Two bills reflecting a staunchly conservative education agenda are among the top-viewed prospective laws in recent weeks—according to a Library of Congress database. While neither bill is expected to become law, Congressional staff, policy wonks, and the public have been requesting information on the measures at an elevated rate over the past month.
H.R.610, or “The Choices in Education Act,” introduced by Rep. Steve King, R-Iowa, would replace last year’s landmark Every Student Succeeds Act—an update of a Great Society law that oversees billions in aid to public schools—with a nationwide federal voucher program. The bill would also strike a rule that regulates the content of school lunches.
H.R.899 introduced by Rep. Thomas Massie, R-Ky., is more straightforward. Rep. Massie’s bill consists of one line: “The Department of Education shall terminate on December 31, 2018.”
Both pieces of prospective legislation have dominated the top-ten most-viewed bills on congress.gov, a Library of Congress website, for the past month. Congress.gov is the go-to source in Washington for tracking whether legislation is advancing or stalling in Congress. Interest in the King and Massie’s prospective laws has held steady, even as Congress has debated and passed legislation that is more likely to immediately impact education policy.
Both bills come out of deep-red Congressional districts. According to the Daily Kos’ tracker of election results, President Trump won over 65 percent of the votes cast in Kentucky’s 4th district, represented by Massie, and over 60 percent of the votes in Iowa’s 4th district, represented by King—in both cases far outpacing the 46 percent of the popular vote share won by the president nationally.
Massie’s desire to eliminate the Department of Education is not new. President Reagan campaigned on eliminating the brand new department in 1980, which had been established in the last year of the Carter administration. Even in its infancy, Republicans were unable to succeed in folding the department’s essential functions back into other agencies.
King’s proposal also reflects some strongly held views in the GOP—the new Secretary of Education Betsy DeVos is a strong proponent of school choice measures like vouchers. Republicans have also expressed disapproval of the healthy school lunch regulations pushed by former First Lady Michelle Obama, on the grounds that they incur onerous compliance costs and food waste.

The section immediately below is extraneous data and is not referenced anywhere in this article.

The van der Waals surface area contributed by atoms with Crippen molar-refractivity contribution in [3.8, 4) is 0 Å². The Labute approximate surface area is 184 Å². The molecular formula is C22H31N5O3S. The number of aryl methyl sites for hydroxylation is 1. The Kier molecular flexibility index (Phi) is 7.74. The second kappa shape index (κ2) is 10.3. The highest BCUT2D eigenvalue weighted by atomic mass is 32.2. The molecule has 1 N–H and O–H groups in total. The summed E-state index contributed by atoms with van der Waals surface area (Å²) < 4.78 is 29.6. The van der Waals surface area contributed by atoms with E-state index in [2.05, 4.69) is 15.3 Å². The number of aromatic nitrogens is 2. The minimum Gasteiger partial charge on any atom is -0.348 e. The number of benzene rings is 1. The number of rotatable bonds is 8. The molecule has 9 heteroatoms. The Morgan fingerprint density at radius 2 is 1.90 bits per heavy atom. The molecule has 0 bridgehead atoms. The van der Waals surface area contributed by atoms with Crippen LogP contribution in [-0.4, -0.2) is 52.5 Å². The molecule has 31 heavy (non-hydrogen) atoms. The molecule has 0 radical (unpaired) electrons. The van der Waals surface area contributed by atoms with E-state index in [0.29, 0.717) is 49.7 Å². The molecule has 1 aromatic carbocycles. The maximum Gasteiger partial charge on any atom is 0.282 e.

However, moderate Senate Republicans from rural states like Susan Collins, R-Maine, and Lisa Murkowski, R-Alaska, indicated during DeVos’ contentious confirmation hearings that they are wary of federally-mandated school choice. For various political and procedural reasons, a school choice bill is less likely to look like King’s and more likely to take the form of a federal tax credit.
Blowback from an errant tweet is further complicating King’s efforts to get his legislation enacted. On Sunday, the Iowa congressman tweeted support for a right-wing European nationalist, writing “We can’t restore our civilization with somebody else’s babies.” Those comments were met with bewilderment from within the congressman’s own caucus, including Cuban-American Rep. Carlos Curbelo, R-Fla. Republicans were distancing themselves from King even before he doubled down on his controversial statements twice.
Nevertheless, and despite one Republican expert’s analysis that King’s more moderate bill has a “.000000001%” chance of becoming law, Democratic staffers on Capitol Hill have reported receiving a high volume of calls and letters asking about the measures.
Typically, “messaging bills” like H.R.610 and H.R.899 are a way for members of Congress to send press releases to their supporters, demonstrate that a representative cares about an issue, and rally support for ideas that might eventually be co-opted into larger reforms when the political climate is more favorable. Both King and Massie issued press releases when their respective proposals were formally introduced.
In these specific cases, however, the bills have also served to rally progressive activists. The grassroots “Badass Teachers Association,” a group of educators which originally organized in opposition to the expansion of the Common Core, has rallied its members against King’s proposal on Facebook. MoveOn.org, another liberal advocacy organization has collected nearly 8,000 digital signatures opposing the same bill. (For comparison, a MoveOn.org petition opposing a repeal of Obama-era teacher preparation regulations that recently passed the House and Senate only received 68 signatures.)
The high volume of calls that Democrats have received on both measures—neither of which have any plausible hope of overcoming a Senate filibuster—could indicate that left-leaning educational interests are working to strategically prolong an unusually partisan atmosphere in the education policy world.
Notably, liberal groups aren’t the only activists crying foul over King’s proposal. Parents who home school their children have reportedly objected to the measure because they worry the legislation could increase federal involvement over how they teach their children.